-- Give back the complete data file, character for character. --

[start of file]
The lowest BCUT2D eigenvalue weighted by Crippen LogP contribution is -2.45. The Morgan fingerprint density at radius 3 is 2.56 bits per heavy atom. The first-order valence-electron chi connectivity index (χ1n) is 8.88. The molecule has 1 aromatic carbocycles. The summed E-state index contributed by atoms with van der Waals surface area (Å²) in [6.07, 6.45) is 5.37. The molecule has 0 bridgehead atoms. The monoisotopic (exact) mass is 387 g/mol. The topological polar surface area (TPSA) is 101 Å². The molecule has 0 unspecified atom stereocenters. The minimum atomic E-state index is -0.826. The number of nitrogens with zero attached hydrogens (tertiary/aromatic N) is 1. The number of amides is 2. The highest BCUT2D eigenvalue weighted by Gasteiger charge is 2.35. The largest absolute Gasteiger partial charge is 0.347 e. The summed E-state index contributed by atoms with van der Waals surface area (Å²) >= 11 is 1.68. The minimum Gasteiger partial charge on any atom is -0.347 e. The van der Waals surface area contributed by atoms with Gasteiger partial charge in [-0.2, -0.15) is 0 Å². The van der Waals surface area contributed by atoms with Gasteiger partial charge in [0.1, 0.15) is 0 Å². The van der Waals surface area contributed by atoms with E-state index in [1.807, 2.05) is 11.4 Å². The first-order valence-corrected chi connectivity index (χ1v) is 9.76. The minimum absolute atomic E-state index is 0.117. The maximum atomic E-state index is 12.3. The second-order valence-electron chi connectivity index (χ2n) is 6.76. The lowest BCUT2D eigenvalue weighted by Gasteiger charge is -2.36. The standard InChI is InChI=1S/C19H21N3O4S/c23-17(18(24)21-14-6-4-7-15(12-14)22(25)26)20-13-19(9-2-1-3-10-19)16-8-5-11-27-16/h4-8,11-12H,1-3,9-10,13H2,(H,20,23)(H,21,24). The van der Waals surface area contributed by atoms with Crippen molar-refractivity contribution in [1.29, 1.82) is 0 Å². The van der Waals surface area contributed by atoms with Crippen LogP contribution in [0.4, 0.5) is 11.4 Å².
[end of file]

The lowest BCUT2D eigenvalue weighted by Crippen LogP contribution is -2.45. The Morgan fingerprint density at radius 3 is 2.56 bits per heavy atom. The first-order valence-electron chi connectivity index (χ1n) is 8.88. The molecule has 1 aromatic carbocycles. The summed E-state index contributed by atoms with van der Waals surface area (Å²) in [6.07, 6.45) is 5.37. The molecule has 0 bridgehead atoms. The monoisotopic (exact) mass is 387 g/mol. The topological polar surface area (TPSA) is 101 Å². The molecule has 0 unspecified atom stereocenters. The minimum atomic E-state index is -0.826. The number of nitrogens with zero attached hydrogens (tertiary/aromatic N) is 1. The number of amides is 2. The highest BCUT2D eigenvalue weighted by Gasteiger charge is 2.35. The largest absolute Gasteiger partial charge is 0.347 e. The summed E-state index contributed by atoms with van der Waals surface area (Å²) >= 11 is 1.68. The minimum Gasteiger partial charge on any atom is -0.347 e. The van der Waals surface area contributed by atoms with Gasteiger partial charge in [-0.2, -0.15) is 0 Å². The van der Waals surface area contributed by atoms with Gasteiger partial charge in [0.1, 0.15) is 0 Å². The van der Waals surface area contributed by atoms with E-state index in [1.807, 2.05) is 11.4 Å². The first-order valence-corrected chi connectivity index (χ1v) is 9.76. The minimum absolute atomic E-state index is 0.117. The maximum atomic E-state index is 12.3. The second-order valence-electron chi connectivity index (χ2n) is 6.76. The lowest BCUT2D eigenvalue weighted by Gasteiger charge is -2.36. The standard InChI is InChI=1S/C19H21N3O4S/c23-17(18(24)21-14-6-4-7-15(12-14)22(25)26)20-13-19(9-2-1-3-10-19)16-8-5-11-27-16/h4-8,11-12H,1-3,9-10,13H2,(H,20,23)(H,21,24). The van der Waals surface area contributed by atoms with Crippen molar-refractivity contribution in [1.29, 1.82) is 0 Å². The van der Waals surface area contributed by atoms with Crippen LogP contribution in [0.4, 0.5) is 11.4 Å².